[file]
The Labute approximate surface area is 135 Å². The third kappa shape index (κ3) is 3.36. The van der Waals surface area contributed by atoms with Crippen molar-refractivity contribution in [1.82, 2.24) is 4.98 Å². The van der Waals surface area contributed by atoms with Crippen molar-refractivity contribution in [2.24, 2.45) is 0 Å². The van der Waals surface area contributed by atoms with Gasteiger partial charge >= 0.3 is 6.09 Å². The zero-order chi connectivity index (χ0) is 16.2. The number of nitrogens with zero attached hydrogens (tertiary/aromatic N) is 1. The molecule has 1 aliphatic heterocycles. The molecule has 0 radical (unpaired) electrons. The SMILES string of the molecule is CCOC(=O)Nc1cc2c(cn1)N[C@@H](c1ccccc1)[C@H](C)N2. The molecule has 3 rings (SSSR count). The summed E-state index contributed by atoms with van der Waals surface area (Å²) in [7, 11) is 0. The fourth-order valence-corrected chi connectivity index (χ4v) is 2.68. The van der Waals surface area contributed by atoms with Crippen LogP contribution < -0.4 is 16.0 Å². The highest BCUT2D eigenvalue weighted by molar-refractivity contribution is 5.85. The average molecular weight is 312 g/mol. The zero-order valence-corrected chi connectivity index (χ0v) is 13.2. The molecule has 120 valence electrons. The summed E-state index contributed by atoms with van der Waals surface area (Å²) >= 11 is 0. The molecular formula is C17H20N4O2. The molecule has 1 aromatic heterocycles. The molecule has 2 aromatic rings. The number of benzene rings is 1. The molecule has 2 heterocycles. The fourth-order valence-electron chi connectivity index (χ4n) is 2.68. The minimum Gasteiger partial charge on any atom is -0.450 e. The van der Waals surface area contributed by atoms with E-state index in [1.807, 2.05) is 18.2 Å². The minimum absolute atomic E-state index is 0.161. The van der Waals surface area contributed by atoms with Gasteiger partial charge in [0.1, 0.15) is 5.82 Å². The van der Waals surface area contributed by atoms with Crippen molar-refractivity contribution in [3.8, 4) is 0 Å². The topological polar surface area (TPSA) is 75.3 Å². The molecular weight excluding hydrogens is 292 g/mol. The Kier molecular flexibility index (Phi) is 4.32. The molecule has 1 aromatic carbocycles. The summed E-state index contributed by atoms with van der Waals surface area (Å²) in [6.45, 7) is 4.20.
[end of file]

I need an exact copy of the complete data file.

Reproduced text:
The Labute approximate surface area is 135 Å². The third kappa shape index (κ3) is 3.36. The van der Waals surface area contributed by atoms with Crippen molar-refractivity contribution in [1.82, 2.24) is 4.98 Å². The van der Waals surface area contributed by atoms with Crippen molar-refractivity contribution in [2.24, 2.45) is 0 Å². The van der Waals surface area contributed by atoms with Gasteiger partial charge >= 0.3 is 6.09 Å². The zero-order chi connectivity index (χ0) is 16.2. The number of nitrogens with zero attached hydrogens (tertiary/aromatic N) is 1. The molecule has 1 aliphatic heterocycles. The molecule has 0 radical (unpaired) electrons. The SMILES string of the molecule is CCOC(=O)Nc1cc2c(cn1)N[C@@H](c1ccccc1)[C@H](C)N2. The molecule has 3 rings (SSSR count). The summed E-state index contributed by atoms with van der Waals surface area (Å²) in [7, 11) is 0. The fourth-order valence-corrected chi connectivity index (χ4v) is 2.68. The van der Waals surface area contributed by atoms with Crippen LogP contribution < -0.4 is 16.0 Å². The highest BCUT2D eigenvalue weighted by molar-refractivity contribution is 5.85. The average molecular weight is 312 g/mol. The zero-order valence-corrected chi connectivity index (χ0v) is 13.2. The molecule has 120 valence electrons. The summed E-state index contributed by atoms with van der Waals surface area (Å²) >= 11 is 0. The molecular formula is C17H20N4O2. The molecule has 1 aromatic heterocycles. The molecule has 2 aromatic rings. The number of benzene rings is 1. The molecule has 2 heterocycles. The fourth-order valence-electron chi connectivity index (χ4n) is 2.68. The minimum Gasteiger partial charge on any atom is -0.450 e. The van der Waals surface area contributed by atoms with E-state index in [1.807, 2.05) is 18.2 Å². The minimum absolute atomic E-state index is 0.161. The van der Waals surface area contributed by atoms with Gasteiger partial charge in [0.1, 0.15) is 5.82 Å². The van der Waals surface area contributed by atoms with Crippen molar-refractivity contribution in [3.8, 4) is 0 Å². The topological polar surface area (TPSA) is 75.3 Å². The molecular weight excluding hydrogens is 292 g/mol. The Kier molecular flexibility index (Phi) is 4.32. The molecule has 1 aromatic carbocycles. The summed E-state index contributed by atoms with van der Waals surface area (Å²) in [6.45, 7) is 4.20.